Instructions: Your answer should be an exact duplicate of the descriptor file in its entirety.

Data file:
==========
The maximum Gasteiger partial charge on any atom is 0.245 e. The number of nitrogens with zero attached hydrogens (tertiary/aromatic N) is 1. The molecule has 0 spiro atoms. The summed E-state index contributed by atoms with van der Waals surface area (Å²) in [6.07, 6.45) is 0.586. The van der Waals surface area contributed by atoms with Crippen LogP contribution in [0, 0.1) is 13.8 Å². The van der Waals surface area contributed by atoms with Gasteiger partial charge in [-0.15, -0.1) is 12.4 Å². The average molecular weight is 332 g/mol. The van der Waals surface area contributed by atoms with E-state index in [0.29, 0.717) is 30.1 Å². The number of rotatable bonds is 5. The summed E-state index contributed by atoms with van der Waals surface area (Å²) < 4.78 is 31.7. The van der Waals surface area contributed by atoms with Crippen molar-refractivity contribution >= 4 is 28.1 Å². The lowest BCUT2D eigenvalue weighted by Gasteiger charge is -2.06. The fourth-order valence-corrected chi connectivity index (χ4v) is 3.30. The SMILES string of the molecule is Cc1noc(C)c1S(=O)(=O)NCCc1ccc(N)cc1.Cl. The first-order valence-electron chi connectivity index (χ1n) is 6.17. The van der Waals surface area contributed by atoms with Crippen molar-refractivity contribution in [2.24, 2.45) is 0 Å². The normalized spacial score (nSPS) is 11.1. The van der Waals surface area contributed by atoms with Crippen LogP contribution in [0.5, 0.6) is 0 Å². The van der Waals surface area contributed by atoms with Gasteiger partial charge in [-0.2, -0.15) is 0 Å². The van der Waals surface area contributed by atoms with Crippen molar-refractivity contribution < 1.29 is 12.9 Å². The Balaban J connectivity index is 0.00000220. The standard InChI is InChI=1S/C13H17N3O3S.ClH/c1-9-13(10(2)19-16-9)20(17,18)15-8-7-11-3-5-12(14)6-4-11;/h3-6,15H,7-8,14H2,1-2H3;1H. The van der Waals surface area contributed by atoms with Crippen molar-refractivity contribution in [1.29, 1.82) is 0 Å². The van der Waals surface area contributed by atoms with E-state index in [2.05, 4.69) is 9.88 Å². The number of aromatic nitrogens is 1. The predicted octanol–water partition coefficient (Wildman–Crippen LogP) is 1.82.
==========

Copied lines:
The maximum Gasteiger partial charge on any atom is 0.245 e. The number of nitrogens with zero attached hydrogens (tertiary/aromatic N) is 1. The molecule has 0 spiro atoms. The summed E-state index contributed by atoms with van der Waals surface area (Å²) in [6.07, 6.45) is 0.586. The van der Waals surface area contributed by atoms with Crippen LogP contribution in [0, 0.1) is 13.8 Å². The van der Waals surface area contributed by atoms with Gasteiger partial charge in [-0.15, -0.1) is 12.4 Å². The average molecular weight is 332 g/mol. The van der Waals surface area contributed by atoms with E-state index in [0.29, 0.717) is 30.1 Å². The number of rotatable bonds is 5. The summed E-state index contributed by atoms with van der Waals surface area (Å²) < 4.78 is 31.7. The van der Waals surface area contributed by atoms with Crippen molar-refractivity contribution >= 4 is 28.1 Å². The lowest BCUT2D eigenvalue weighted by Gasteiger charge is -2.06. The fourth-order valence-corrected chi connectivity index (χ4v) is 3.30. The SMILES string of the molecule is Cc1noc(C)c1S(=O)(=O)NCCc1ccc(N)cc1.Cl. The first-order valence-electron chi connectivity index (χ1n) is 6.17. The van der Waals surface area contributed by atoms with Crippen molar-refractivity contribution in [2.24, 2.45) is 0 Å². The normalized spacial score (nSPS) is 11.1. The van der Waals surface area contributed by atoms with Crippen LogP contribution in [0.5, 0.6) is 0 Å². The van der Waals surface area contributed by atoms with Gasteiger partial charge in [-0.2, -0.15) is 0 Å². The van der Waals surface area contributed by atoms with Crippen molar-refractivity contribution < 1.29 is 12.9 Å². The Balaban J connectivity index is 0.00000220. The standard InChI is InChI=1S/C13H17N3O3S.ClH/c1-9-13(10(2)19-16-9)20(17,18)15-8-7-11-3-5-12(14)6-4-11;/h3-6,15H,7-8,14H2,1-2H3;1H. The van der Waals surface area contributed by atoms with Crippen molar-refractivity contribution in [1.29, 1.82) is 0 Å². The van der Waals surface area contributed by atoms with E-state index in [2.05, 4.69) is 9.88 Å². The number of aromatic nitrogens is 1. The predicted octanol–water partition coefficient (Wildman–Crippen LogP) is 1.82.